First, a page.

Often, people find themselves in a situation where someone owes them money, but refuses to pay. Clients often expect the process of collecting a debt that is clearly owed to be simple and straightforward. But unfortunately, as is often the case with the law, it is anything but. The process for debt collection is lengthy and complicated to say the least.
First, you, as the creditor, may make a demand for payment from the debtor under threat of a lawsuit. If the money is not paid, you may proceed with a lawsuit. You will have to follow through with the lawsuit by proving the accused owes the debt1)including the correct amount and obtain a judgment from which you may then collect. Once you get the judgment, if s/he still does not pay willingly, you may conduct a judgment debtor’s exam to acquire all of the debtor’s relevant information; where s/he works, what assets s/he has, whether the property may be exempt from collection and any other relevant factors that may weigh in on your collection of the debt.
How the debt collection process works
Keep in mind that the state of the Nevada lists many exemptions of property that you may not take from the debtor to ensure the debtor is not left destitute. But, notwithstanding those exemptions, you may levy bank accounts, take items of personal property2)not you, but a sheriff's deputy, place a lien on a house, and garnish wages all within the specific constraints of the law. The process at this stage is quite complicated because you need a government entity, such as a sheriff to actually take the property as you may not do it yourself. With each step, there are specific pleadings that need to be filed and served to make sure you are not wrongfully taking property. Although this may seem bizarre since the person owes you money, the legislature has created many protections against “self help” to prevent people from going to someone’s house and taking property to get the value of their money back. There are many possibilities to take property and sell it to get your money back and your attorney can discuss the pros and cons of each.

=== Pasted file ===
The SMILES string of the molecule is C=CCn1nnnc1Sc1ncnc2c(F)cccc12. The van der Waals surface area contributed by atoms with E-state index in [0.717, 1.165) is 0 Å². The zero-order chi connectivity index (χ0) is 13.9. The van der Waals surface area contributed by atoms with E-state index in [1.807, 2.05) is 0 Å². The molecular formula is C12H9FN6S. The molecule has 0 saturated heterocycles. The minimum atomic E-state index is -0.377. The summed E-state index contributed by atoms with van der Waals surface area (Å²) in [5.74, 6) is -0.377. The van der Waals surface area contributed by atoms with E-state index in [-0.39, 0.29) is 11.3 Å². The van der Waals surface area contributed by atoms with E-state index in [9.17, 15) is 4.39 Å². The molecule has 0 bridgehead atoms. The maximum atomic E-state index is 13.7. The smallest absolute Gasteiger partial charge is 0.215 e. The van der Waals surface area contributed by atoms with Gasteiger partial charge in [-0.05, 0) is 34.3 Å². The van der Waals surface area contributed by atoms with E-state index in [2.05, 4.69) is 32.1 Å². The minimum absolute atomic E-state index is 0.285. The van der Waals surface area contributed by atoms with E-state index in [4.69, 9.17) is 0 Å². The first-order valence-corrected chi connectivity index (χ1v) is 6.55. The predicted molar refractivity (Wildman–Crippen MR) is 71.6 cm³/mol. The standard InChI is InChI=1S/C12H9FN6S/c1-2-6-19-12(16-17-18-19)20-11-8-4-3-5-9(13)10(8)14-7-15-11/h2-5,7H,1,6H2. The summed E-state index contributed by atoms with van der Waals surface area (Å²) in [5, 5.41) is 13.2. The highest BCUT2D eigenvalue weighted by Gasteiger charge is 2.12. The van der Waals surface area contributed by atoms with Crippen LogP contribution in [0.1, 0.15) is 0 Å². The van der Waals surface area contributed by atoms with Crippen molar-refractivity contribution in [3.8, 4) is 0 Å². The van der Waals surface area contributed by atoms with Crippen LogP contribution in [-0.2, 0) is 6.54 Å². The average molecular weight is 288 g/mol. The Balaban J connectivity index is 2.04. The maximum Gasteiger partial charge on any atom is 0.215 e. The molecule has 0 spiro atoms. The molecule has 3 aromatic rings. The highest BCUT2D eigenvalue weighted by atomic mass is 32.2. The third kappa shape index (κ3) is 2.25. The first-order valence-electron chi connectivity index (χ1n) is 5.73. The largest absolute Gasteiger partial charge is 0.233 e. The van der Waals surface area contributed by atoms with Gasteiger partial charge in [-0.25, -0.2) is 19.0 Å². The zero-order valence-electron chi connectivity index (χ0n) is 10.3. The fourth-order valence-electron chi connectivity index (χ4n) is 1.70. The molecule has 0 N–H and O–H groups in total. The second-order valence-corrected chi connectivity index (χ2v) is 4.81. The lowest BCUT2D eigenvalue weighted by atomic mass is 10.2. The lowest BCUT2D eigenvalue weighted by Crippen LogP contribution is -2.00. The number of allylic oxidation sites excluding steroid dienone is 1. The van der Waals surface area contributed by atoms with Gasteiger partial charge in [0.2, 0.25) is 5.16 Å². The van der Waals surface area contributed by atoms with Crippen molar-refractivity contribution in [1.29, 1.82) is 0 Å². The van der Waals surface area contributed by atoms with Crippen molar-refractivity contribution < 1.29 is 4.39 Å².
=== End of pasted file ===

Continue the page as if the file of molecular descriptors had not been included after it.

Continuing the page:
If you are afraid the debtor might hide assets from you early on, you might need to “attach” or freeze the property prior to obtaining a judgment. Before you may do this, you need to prove to the court that you are in fact owed the money and there is a likelihood that s/he will hide assets.
Client-creditors always want the debtor to pay their attorneys’ fees, but unless you had some type of previous agreement providing for this, it is unlikely you will be able to collect the fees. In certain cases, you might be able to get your attorneys’ fees paid, but each case is different and depends on the unique circumstances.
In the future, before you lend money, have a lawyer draw up a contract with terms that benefit you such as interest owed, specific time limits for repayment, and a provision for payment of your attorneys’ fees if you have to seek legal action.
Each step of collection is so complicated, between filing deadlines, procedural hurdles, and proper documentation that it is always best to hire an experienced attorney to ensure that you are paid back the money you deserve.
In some cases, it may be the case that there is no money to collect from the debtor. But, if you continue to renew your judgment you will preserve your right to collect until such time that the debtor does have assets.
For reliable assistance with the debt collection process, contact us for a free consultation.